Posh punks Iceage continue their champagne toasts to Nick Cave and fellow goth brooders with Beyondless. Further deconstructing the form of their early hardcore tunes, they continue to ramble their way through their new aesthetic style, this time sharing runtime with Sky Ferreira, who guests on "Pain Killer". Very serious music that's actually very silly.
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I’m looking at these song titles and I’m just applauding their quintessence. How Iceage is a song titled “The Day the Music Dies”, placing them cynical and prescient beyond their years? How classic is “Plead the Fifth” for a band who’s basically trying to make sense of their dreams for a co-headlined tour of Nick Cave and Morrissey? What the hell is “Beyondless”, beyond an extremely Iceage name for a song? Welcome back, you miserable champagne existentialists.
On their last record, Iceage decided to reinvent themselves as a band who care more about aesthetic than the sound it creates, offering a mix of gormlessly mumbled songwriting and gleefully twanging cowpunk. It was kind of fantastic in how good of a shambles it became, but ‘Beyondless’ sees them do one better: these songs, as rough around the edges, are actually jubilant, optimistic bursts of sound, juxtaposing Elias Rønnenfelt’s decision to pretty much give up on being a useful, singing frontman with belting horns, bombastic riffs and Sky Ferreira. Yeah, she’s here, and her place on “Pain Killer” is well earned: on her debut solo record, her triumphantly noisy and compressed hooks were played out full blast, and this song sees her join the Iceage crew in a big, messy anthem that kinda forgets itself amidst the celebrations.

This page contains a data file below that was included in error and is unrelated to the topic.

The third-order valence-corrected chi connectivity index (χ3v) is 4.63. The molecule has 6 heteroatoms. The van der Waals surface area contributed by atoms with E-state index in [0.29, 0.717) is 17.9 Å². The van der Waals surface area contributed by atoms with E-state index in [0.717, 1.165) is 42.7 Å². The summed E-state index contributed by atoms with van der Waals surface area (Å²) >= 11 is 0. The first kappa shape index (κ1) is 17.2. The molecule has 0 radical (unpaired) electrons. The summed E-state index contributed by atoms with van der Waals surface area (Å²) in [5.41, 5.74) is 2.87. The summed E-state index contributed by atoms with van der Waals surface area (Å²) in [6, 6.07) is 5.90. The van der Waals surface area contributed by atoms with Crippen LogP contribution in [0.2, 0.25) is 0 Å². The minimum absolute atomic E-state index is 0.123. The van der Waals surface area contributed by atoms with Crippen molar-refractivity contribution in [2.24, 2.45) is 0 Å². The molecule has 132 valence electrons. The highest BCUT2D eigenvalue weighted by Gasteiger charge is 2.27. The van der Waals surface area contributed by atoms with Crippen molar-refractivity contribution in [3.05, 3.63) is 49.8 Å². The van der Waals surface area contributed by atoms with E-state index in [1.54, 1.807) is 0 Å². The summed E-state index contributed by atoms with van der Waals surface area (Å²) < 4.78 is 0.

Of all the hardcore bands to break-up with their old genre and have a stab at whatever trinket of old songwriting they want, Iceage might be my favourite: ‘Beyondless’ has effectively abandoned the band they used to be, but these hidden acoustic strums and half-baked song structures are embraced full throttle, “Under the Sun” becoming a sweltering, self-sabotaging noise rock song with whistling violins and randomized drum fills. It’s the sound of a band who not only knows exactly what they want to be, but acts it out with the unfathomable sincerity of Nicholas Cage.
Even more convincing than previous record ‘Ploughing Into the Field of Love’ are songs like “Plead the Fifth”, where drain-circling riffs and marching drums meet glockenspiels and empty, nihilistic echoes. Or “Catch It” with its numbing, never-ending push on of words and mandolin and calamity, placing the band somewhere between a punk band, Popul Vuh and country rock R.E.M. At points like this, it’s hard to know whether Iceage are sloppy as heck or one of the tighest bands ever: whether they’re doing spindly post-punk or broken down noise rock, Iceage have become a band who can hypnotise, creating euphoric slabs of sound that hold the listener on without reproach. Misery is alive and well in the greasy corners of Iceage's sound, but 'Beyondless' is ecstatic.
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